While WBI is running, you can interact with it two ways. Either via a command-line interface called the WBI console, or through the Graphical User Interface. Through the WBI console, you can register/deregister plugins, enable/disable plugins, find out which port WBI is listening to, and list registered plugins and MEGs. For more information, see the documentation on the WBI console. The GUI lets you do most things the console does, as well as see the flow of requests and responses through the various plugins that are registered. See the GUI documentation for details.

  9. Which files control WBI's current configuration?
    The configuration files in etc/config/wbi/ specify which port WBI listens to for HTTP requests and details how WBI should work with firewall machines, such as Socks servers and other proxies. For more information, see the documentation on WBI's configuration files.

  10. What options are available when starting WBI?
    When you start WBI with the Run command, you can specify whether WBI should display tracing and messaging information on the console. You can also specify which directory should be used as the WBI home directory. For more information, see the documentation on Run options.

  11. I tried to register a plugin, and it didn't work. What's wrong?
    This behavior can be caused by many things. First, make sure that you supplied a valid argument to the register command. The argument should be the path to the plugin's .reg file, relative to WBI's home directory. Next, make sure that the plugin has been compiled, or there will be no plugin classes to load. Finally, you may have to adjust your classpath to tell the Java VM where to find the plugin classes. If you are a developer having trouble registering a plugin you are working on, see the documentation on writing a .reg file.

  12. How can I check which plugins are registered and enabled?
    There are two ways to do this. The first way is to go to the WBI setup page. (Once you have installed WBI, you can access the setup page at http://_wbi/setup.) Plugins (other than the default plugin) that are registered will be listed in a table. A checkbox next to each plugin's name will indicate whether the plugin is enabled. Alternatively, you can type the command plugins into the WBI console . This will list which plugins are registered and also indicate whether they are enabled.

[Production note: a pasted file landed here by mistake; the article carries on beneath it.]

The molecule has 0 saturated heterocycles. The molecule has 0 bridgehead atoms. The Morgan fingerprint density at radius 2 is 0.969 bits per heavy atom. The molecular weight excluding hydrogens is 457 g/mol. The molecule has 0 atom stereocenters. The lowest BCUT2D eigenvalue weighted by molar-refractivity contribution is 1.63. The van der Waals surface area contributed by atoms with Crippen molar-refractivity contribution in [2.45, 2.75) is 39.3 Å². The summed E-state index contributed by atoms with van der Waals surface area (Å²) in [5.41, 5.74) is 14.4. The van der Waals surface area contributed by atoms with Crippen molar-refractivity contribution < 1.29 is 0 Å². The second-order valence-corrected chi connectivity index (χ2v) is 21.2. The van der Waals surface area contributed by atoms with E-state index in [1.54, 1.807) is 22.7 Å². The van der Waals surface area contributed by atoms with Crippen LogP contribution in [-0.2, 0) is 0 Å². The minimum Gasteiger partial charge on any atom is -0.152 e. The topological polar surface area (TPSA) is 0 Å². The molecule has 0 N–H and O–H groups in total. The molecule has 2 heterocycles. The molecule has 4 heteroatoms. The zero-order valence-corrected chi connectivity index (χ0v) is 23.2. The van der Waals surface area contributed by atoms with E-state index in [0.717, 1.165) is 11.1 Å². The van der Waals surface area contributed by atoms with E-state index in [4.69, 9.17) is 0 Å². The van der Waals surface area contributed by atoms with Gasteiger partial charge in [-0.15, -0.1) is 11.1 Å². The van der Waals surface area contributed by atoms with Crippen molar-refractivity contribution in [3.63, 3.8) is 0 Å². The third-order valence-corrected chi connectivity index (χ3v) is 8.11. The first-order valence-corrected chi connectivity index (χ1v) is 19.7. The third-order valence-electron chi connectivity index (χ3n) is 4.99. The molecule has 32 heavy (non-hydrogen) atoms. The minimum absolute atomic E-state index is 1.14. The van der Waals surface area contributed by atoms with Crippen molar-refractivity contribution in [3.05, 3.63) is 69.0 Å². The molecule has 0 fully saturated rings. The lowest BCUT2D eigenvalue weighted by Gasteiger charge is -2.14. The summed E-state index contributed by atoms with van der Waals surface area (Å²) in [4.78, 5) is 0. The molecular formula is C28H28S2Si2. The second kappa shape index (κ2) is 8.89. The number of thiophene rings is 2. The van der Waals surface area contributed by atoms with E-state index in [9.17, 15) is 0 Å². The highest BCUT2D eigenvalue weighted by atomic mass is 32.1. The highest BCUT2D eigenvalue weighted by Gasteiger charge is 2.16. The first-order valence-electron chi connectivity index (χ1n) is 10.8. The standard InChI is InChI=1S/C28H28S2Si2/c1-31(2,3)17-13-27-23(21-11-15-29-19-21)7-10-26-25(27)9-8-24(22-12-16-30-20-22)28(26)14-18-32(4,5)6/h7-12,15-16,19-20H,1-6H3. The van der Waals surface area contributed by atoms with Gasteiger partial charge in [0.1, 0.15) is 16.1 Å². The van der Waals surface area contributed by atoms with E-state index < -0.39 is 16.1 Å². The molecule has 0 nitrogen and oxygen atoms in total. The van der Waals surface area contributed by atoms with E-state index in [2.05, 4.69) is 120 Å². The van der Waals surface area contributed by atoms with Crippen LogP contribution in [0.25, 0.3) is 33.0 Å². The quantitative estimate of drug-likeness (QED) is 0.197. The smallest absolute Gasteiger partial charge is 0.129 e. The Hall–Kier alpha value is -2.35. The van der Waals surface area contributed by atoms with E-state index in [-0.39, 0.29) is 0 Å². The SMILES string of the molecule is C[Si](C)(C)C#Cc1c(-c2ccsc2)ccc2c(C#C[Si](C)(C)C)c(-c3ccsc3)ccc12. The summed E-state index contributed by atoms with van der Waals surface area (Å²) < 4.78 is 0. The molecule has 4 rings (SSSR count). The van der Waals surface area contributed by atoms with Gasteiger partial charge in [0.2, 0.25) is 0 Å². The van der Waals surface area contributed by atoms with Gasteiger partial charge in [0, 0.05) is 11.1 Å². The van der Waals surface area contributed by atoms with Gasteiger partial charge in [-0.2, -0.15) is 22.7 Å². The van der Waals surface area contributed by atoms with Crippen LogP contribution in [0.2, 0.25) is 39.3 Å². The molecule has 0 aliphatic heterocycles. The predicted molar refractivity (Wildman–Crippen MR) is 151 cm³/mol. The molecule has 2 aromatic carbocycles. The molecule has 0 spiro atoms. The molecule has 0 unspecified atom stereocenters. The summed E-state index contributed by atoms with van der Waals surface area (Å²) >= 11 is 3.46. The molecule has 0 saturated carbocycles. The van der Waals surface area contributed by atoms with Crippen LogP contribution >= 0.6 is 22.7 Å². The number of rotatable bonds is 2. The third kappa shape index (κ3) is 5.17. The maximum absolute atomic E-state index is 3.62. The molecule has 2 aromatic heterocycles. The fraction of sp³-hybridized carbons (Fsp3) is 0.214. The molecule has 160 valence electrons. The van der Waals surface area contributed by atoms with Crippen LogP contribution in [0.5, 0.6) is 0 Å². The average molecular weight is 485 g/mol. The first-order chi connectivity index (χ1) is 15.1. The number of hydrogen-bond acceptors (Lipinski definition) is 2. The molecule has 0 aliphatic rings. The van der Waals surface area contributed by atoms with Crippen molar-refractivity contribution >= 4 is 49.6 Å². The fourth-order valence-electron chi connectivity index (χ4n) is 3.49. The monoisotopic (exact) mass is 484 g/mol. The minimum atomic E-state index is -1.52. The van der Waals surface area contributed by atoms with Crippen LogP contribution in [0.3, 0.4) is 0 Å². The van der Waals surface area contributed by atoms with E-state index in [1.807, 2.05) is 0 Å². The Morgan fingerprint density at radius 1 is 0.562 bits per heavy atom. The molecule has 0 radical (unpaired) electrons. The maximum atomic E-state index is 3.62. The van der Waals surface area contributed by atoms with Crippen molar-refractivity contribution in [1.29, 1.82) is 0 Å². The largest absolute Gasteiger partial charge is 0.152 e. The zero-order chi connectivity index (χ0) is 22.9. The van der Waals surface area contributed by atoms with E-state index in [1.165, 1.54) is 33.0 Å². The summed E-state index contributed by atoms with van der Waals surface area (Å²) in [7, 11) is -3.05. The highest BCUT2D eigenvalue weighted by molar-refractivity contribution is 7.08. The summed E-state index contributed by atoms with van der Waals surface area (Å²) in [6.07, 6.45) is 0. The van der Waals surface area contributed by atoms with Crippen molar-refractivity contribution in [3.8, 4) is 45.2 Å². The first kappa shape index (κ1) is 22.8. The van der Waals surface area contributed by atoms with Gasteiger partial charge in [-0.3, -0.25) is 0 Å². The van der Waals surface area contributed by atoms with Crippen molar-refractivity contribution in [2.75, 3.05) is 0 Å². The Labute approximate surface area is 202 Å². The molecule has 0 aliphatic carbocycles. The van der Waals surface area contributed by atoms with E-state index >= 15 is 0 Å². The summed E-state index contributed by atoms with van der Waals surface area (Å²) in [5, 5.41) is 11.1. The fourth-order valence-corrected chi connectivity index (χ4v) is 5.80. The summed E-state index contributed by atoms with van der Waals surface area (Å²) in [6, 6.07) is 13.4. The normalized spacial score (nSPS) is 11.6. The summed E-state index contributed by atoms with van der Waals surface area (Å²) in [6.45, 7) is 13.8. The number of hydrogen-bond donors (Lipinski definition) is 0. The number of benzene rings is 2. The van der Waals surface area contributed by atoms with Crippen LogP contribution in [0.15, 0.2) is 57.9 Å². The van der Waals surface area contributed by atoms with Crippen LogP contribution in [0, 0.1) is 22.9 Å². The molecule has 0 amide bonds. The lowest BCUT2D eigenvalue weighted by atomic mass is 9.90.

13. What are these two funny plugins that show up, "ibm/AdminHttpPlugin" and "ibm/NoGZipPlugin"?
    These useful plugins are registered and enabled by default. The AdminHttpPlugin lets you configure various aspects of WBI's operation by visiting http://_wbi/setup. The NoGZipPlugin solves this problem.

  14. I'm using WBI as a proxy, but now images are getting garbled or don't appear. Help.
    We've seen this with some older versions of the JDK, say before 1.1.5. We've also seen it with some versions of the Java Just-In-Time compiler (JIT). If you're using JDK 1.1.6, make sure you have the JIT patch. Or try running without the JIT (try "set JAVA_COMPILER="). Please let us know if you run into this problem: wbi-developer@almaden.ibm.com.

  15. Some web pages, such as Yahoo!, show up blank, garbled, or truncated. What's wrong?
    Some newer versions of Netscape (4.7?) or possibly other browsers include a header Accept-encoding: gzip with the request sent to the server. This may cause some servers to return a compressed ("gzipped") version of the page. If a Document Editor tries to edit this "HTML" page without realizing it was gzipped, or removes the Encoding: gzip header the server added to response, things can go wrong. The solution is to make sure the "ibm/NoGZipPlugin" plugin is registered and enabled (however, it is registered and enabled by default). If it's not registered, the .reg file is etc/NoGZipPlugin.

  16. I set my proxy settings, but Internet Explorer 5 doesn't use WBI as a proxy.
    There are many places to set the HTTP proxy in Internet Explorer 5. If you are connected via a Local Area Network (LAN), the setting is in one place, and if you are connected via a phone dialer, the setting is in another. See our notes on configuring your browser to use WBI as a proxy.

  17. It appears as if meg output appears in the wrong loation in the WBI GUI's request processing view.
    This is purely a presentation error and does not affect WBI's behavior and performance. We are investigating this problem and will make a patch available as soon as possible. Please see details on this problem in the Known Problems section of the WBI GUI.


Programming Questions

  1. Is there a WBI programming tutorial?
  2. What is WBI's programming model?
  3. Is there sample plugin code that I can look at?
  4. Will plugins developed for WBI DK version 4.1 work with the new WBI DK version 4.5?
  5. Can WBI plugins use native code just like other Java programs?
  6. What are some of the more useful packages and classes in WBI?
  7. Where can I get information about the WBI API?
  8. How does the MEG chaining work?
  9. How do I setup a MEG?
  10. What kind of syntax do the condition rules use? Which variables do they test?
  11. How can I debug a WBI plugin?
  12. What kind of information is available (through WBI) from an HTTP request/response?
  13. What is the convention for saving files created by a WBI plugin?
  14. The MegInputStream is empty. What went wrong?
  15. Does WBI work with databases?
  16. Does WBI support multi-threading?
  17. Does WBI support SSL?
  18. My Meg keeps throwing a NotCharDataException. What's wrong?
  19. When my Meg examines a form response, sometimes the parameters all look like "???". What's wrong?